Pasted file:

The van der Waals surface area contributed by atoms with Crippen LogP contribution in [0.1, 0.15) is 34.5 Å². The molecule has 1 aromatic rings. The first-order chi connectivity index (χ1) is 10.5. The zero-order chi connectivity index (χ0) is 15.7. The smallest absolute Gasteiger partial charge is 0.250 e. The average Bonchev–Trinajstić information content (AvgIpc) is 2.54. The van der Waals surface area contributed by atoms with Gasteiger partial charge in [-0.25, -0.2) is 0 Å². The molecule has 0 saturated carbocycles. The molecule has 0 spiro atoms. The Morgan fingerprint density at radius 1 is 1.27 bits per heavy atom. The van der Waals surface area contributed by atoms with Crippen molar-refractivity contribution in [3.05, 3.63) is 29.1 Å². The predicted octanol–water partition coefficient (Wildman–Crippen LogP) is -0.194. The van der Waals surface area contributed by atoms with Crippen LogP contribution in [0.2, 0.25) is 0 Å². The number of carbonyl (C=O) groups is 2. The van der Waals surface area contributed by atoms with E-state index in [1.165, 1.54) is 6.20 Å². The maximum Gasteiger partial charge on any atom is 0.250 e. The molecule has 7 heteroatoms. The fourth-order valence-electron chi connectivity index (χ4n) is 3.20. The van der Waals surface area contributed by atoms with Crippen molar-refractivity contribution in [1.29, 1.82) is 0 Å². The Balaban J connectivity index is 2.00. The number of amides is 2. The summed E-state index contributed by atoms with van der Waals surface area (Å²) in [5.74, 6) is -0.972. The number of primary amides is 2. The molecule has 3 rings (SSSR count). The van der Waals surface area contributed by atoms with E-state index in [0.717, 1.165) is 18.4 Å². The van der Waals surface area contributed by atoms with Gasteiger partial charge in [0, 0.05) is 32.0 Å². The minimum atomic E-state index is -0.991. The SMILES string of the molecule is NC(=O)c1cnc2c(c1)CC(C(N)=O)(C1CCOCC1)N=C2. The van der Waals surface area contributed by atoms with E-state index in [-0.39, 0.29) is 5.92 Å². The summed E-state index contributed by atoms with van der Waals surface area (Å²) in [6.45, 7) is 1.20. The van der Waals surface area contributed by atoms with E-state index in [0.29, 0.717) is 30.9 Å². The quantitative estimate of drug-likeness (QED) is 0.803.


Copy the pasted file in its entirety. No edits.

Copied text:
The van der Waals surface area contributed by atoms with Crippen LogP contribution in [0.1, 0.15) is 34.5 Å². The molecule has 1 aromatic rings. The first-order chi connectivity index (χ1) is 10.5. The zero-order chi connectivity index (χ0) is 15.7. The smallest absolute Gasteiger partial charge is 0.250 e. The average Bonchev–Trinajstić information content (AvgIpc) is 2.54. The van der Waals surface area contributed by atoms with Gasteiger partial charge in [-0.25, -0.2) is 0 Å². The molecule has 0 saturated carbocycles. The molecule has 0 spiro atoms. The Morgan fingerprint density at radius 1 is 1.27 bits per heavy atom. The van der Waals surface area contributed by atoms with Crippen molar-refractivity contribution in [3.05, 3.63) is 29.1 Å². The predicted octanol–water partition coefficient (Wildman–Crippen LogP) is -0.194. The van der Waals surface area contributed by atoms with Crippen LogP contribution in [0.2, 0.25) is 0 Å². The number of carbonyl (C=O) groups is 2. The van der Waals surface area contributed by atoms with E-state index in [1.165, 1.54) is 6.20 Å². The maximum Gasteiger partial charge on any atom is 0.250 e. The molecule has 7 heteroatoms. The fourth-order valence-electron chi connectivity index (χ4n) is 3.20. The van der Waals surface area contributed by atoms with Crippen molar-refractivity contribution in [1.29, 1.82) is 0 Å². The Balaban J connectivity index is 2.00. The number of amides is 2. The summed E-state index contributed by atoms with van der Waals surface area (Å²) in [5.74, 6) is -0.972. The number of primary amides is 2. The molecule has 3 rings (SSSR count). The van der Waals surface area contributed by atoms with E-state index in [0.717, 1.165) is 18.4 Å². The van der Waals surface area contributed by atoms with Gasteiger partial charge in [0, 0.05) is 32.0 Å². The minimum atomic E-state index is -0.991. The SMILES string of the molecule is NC(=O)c1cnc2c(c1)CC(C(N)=O)(C1CCOCC1)N=C2. The van der Waals surface area contributed by atoms with E-state index in [-0.39, 0.29) is 5.92 Å². The summed E-state index contributed by atoms with van der Waals surface area (Å²) in [6.45, 7) is 1.20. The van der Waals surface area contributed by atoms with E-state index in [0.29, 0.717) is 30.9 Å². The quantitative estimate of drug-likeness (QED) is 0.803.